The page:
Hardness testing of metals has been a major judge of quality since the early 2000s. In the past, dead weights have been used to apply the test force in open loop systems, as they are relatively inexpensive and easy to manufacture.
The main problem with dead weight hardness testers is that they are difficult to manage. Since the weight being applied is considerable, and the indenter (the small diamond or ball that actually presses against the material being tested) is very small, the force must be administered through a complex system via a number of smaller weights and levers.
The force increases to 3000 kgf for the Brinell hardness test, making the challenge to control the dead weight even greater. Since there is no feedback from the surface in the open loop system, stopping the weight with precision is also difficult. In addition, these levers require a number of parts which produce friction and instability, which will only increase with wear and tear. As a result, these systems have relatively high maintenance costs and are often impractical for use in real world applications.
The load cell – a sensor that measures force and delivers an electrical signal as output – is used to turn material deformation into an electrical signal. The feedback is used to adjust the motor that applies the force.
This increases the precision of testing and applies the correct weight on the sample, reducing human error in testing. It is also a more reliable testing system, as automatic loading and unloading provides repeatable and dependable test results.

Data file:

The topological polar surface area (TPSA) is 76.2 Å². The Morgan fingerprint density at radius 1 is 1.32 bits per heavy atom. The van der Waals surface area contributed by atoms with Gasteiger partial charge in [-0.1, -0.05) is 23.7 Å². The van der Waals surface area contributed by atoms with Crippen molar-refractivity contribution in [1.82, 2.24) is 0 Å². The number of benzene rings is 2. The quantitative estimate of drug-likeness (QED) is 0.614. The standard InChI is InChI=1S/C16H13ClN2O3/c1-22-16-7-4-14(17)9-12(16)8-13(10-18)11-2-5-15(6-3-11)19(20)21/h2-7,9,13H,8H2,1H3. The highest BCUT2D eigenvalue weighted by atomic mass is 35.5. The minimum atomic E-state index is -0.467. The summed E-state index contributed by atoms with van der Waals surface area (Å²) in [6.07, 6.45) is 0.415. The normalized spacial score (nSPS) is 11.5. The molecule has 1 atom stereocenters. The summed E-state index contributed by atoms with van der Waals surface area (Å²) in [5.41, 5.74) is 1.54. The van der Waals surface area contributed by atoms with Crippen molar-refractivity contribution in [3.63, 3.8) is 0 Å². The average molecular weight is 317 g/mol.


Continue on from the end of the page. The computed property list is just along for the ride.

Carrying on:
A closed loop system constantly measures the force applied and a feedback loop is part of the tester, making the test force highly accurate.
There are fewer mechanical parts in these systems, and the load cell is installed as close to the indenter as possible. This makes the closed loop system more stable in design and reduces risk of mechanical imperfections, unplanned movement and other disturbances. The simple electronic calibration procedure also speeds up test procedures considerably.
The closed loop system is often more expensive, and also depends on electricity for its operations. However, it has a mature control system and arrives at the closest to true value, regularly and reliably.
That’s why, today, almost all electronic tensile and compression instruments use closed loop systems exclusively. Blue Star Engineering & Electronics recommends the use of load cell based closed loop hardness testers in all use cases. Contact us to learn more.